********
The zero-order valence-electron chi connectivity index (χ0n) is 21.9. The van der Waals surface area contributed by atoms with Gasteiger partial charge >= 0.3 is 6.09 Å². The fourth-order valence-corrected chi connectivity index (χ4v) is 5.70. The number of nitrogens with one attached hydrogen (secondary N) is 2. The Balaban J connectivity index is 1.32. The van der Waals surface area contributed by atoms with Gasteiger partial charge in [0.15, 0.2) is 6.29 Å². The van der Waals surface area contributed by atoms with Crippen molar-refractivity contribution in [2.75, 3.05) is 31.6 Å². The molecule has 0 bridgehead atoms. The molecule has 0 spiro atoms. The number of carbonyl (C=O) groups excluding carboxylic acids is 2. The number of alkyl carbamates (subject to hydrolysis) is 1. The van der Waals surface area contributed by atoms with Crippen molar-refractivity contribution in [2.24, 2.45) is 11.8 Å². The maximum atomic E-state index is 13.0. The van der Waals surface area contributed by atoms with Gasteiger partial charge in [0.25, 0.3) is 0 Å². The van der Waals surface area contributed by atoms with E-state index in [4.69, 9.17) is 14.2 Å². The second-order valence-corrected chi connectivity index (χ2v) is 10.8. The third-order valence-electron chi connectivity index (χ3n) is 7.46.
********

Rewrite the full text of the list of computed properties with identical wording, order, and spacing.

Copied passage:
The zero-order valence-electron chi connectivity index (χ0n) is 21.9. The van der Waals surface area contributed by atoms with Gasteiger partial charge >= 0.3 is 6.09 Å². The fourth-order valence-corrected chi connectivity index (χ4v) is 5.70. The number of nitrogens with one attached hydrogen (secondary N) is 2. The Balaban J connectivity index is 1.32. The van der Waals surface area contributed by atoms with Gasteiger partial charge in [0.15, 0.2) is 6.29 Å². The van der Waals surface area contributed by atoms with Crippen molar-refractivity contribution in [2.75, 3.05) is 31.6 Å². The molecule has 0 bridgehead atoms. The molecule has 0 spiro atoms. The number of carbonyl (C=O) groups excluding carboxylic acids is 2. The number of alkyl carbamates (subject to hydrolysis) is 1. The van der Waals surface area contributed by atoms with Crippen molar-refractivity contribution in [2.24, 2.45) is 11.8 Å². The maximum atomic E-state index is 13.0. The van der Waals surface area contributed by atoms with Gasteiger partial charge in [0.25, 0.3) is 0 Å². The van der Waals surface area contributed by atoms with E-state index in [4.69, 9.17) is 14.2 Å². The second-order valence-corrected chi connectivity index (χ2v) is 10.8. The third-order valence-electron chi connectivity index (χ3n) is 7.46.